Noted patrolman home for Christmas a month after motorcycle wreck
Officer Kolin Burmaster, a Beaumont Police Department motorcycle patrolman known for his strict but even-handed enforcement of traffic laws, was working Interstate 10 two days before Thanksgiving.
“I noticed these two motorcyclists pulled over. They waved me down, and they were from France,” Burmaster said. “They had rented motorcycles, I guess, from Florida - they had Florida tags on them - and I think they were just touring. I’m not sure.
“In their broken English they had said, ‘Where is the Cowboy Harley Davidson?’ and I thought, ‘OK, follow me.’ No problem.”
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Moments later, a devastating wreck landed Burmaster in intensive care for three days. The incident was front-page news, and the department was inundated with well wishes from people in the community who knew of “The Burmaster,” either by reputation or through first-hand experience.
He and his wife, Amanda Burmaster, spoke with the Enterprise about the wreck, the recovery and what the holidays are like this year.
He was released Dec. 14 from Kate Dishman Rehabilitation Hospital, where he received aggressive care for multiple broken bones and torn ligaments. At one point burly Marine veteran couldn’t move his right arm.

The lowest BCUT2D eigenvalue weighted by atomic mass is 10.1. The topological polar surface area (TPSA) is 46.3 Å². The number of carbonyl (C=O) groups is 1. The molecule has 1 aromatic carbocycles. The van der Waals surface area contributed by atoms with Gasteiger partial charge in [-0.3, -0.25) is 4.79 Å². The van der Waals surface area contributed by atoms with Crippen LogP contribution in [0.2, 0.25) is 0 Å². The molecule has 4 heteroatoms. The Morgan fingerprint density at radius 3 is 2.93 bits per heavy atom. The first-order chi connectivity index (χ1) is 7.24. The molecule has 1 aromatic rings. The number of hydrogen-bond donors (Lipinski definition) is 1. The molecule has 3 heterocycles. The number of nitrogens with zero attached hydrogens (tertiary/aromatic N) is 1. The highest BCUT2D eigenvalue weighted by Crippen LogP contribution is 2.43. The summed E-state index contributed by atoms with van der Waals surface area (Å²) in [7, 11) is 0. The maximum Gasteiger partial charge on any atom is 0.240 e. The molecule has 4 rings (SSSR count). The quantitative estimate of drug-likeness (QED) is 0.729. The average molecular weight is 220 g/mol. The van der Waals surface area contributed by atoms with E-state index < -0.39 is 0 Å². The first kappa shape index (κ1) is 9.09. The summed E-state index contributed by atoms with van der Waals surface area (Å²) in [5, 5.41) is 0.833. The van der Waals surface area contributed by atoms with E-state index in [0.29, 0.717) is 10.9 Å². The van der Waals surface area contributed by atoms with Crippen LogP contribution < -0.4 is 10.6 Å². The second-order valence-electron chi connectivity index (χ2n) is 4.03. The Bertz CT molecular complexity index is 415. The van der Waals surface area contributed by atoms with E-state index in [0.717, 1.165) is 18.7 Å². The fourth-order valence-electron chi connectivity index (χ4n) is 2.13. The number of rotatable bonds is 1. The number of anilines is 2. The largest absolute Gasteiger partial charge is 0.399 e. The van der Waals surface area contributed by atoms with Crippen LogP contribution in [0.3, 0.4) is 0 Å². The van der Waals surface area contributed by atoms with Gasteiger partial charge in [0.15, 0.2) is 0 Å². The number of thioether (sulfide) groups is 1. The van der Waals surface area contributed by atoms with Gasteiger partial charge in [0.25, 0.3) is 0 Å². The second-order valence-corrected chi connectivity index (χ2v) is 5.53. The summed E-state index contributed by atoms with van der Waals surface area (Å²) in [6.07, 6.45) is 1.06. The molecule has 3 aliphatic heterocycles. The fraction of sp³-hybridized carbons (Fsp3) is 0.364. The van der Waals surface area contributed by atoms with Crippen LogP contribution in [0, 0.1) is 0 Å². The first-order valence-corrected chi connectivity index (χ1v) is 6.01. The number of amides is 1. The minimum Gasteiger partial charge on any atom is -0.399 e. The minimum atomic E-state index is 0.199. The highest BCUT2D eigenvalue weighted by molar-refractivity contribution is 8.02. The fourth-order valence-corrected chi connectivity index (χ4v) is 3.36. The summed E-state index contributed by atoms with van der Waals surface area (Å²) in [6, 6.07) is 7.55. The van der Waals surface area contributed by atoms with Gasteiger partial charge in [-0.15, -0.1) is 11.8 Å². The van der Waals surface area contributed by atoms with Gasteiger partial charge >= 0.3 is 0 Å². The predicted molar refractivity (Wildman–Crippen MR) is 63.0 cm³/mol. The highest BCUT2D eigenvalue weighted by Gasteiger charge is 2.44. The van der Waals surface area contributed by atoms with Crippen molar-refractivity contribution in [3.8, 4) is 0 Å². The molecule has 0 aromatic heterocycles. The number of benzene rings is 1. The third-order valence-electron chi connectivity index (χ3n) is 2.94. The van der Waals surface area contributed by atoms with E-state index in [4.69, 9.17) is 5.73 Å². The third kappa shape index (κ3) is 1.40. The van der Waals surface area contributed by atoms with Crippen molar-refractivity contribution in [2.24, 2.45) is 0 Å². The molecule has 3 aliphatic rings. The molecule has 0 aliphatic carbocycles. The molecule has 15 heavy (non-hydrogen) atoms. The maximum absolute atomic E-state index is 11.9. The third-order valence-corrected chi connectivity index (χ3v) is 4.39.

Burmaster, 66, is now back in the log-cabin-inspired lakeside home in Village Mills he shares with his wife, Amanda, 41. He gets around, for now, with a wheelchair, a walker and Amanda’s constant attention.
Yet he insists he will not let his injuries force him into retiring earlier than he’d planned.
Burmaster’s boss says the incident affirms his status among his colleagues and among the people of Beaumont.
“He can’t believe all of the support he’s been getting from the community,” Police Chief James Singletary said. “He’s just blown away by the support. People are calling and texting all the time to check on him, and that just tells you what kind of guy he is.”
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The police veteran is matter-of-fact about the Nov. 20 wreck.
“I got the Christmas lights up on Monday, and then the wreck took place on that Tuesday,” Burmaster said.
It happened near the College street intersection. As he led the way to the motorcycle shop, Burmaster saw what appeared to be a clean shot to merge into the left turn lane. Another car made a sudden move.
“This guy’s front end pops out between the vehicles into my lane, just that quick - nothing I could do,” he recalled. “Next thing I know I was upside down and I can’t breathe - I guess from the broken ribs.”
Watching his bodycam footage made him wince, but it’s given him clarity about what happened.
“The driver was cited. I had some verbiage for him in between deep breaths. If I had an opportunity to talk to him, first I’d probably apologize for the verbiage, but secondly I hope he’s learned not to automatically assume the coast is clear,” he said.
“But there’s no hard feelings. None at all. Accidents happen.
“If he’d been out a little bit further, I’m not sure where I’d have ended up. That door post is a pretty solid part of the vehicle — I don’t know.”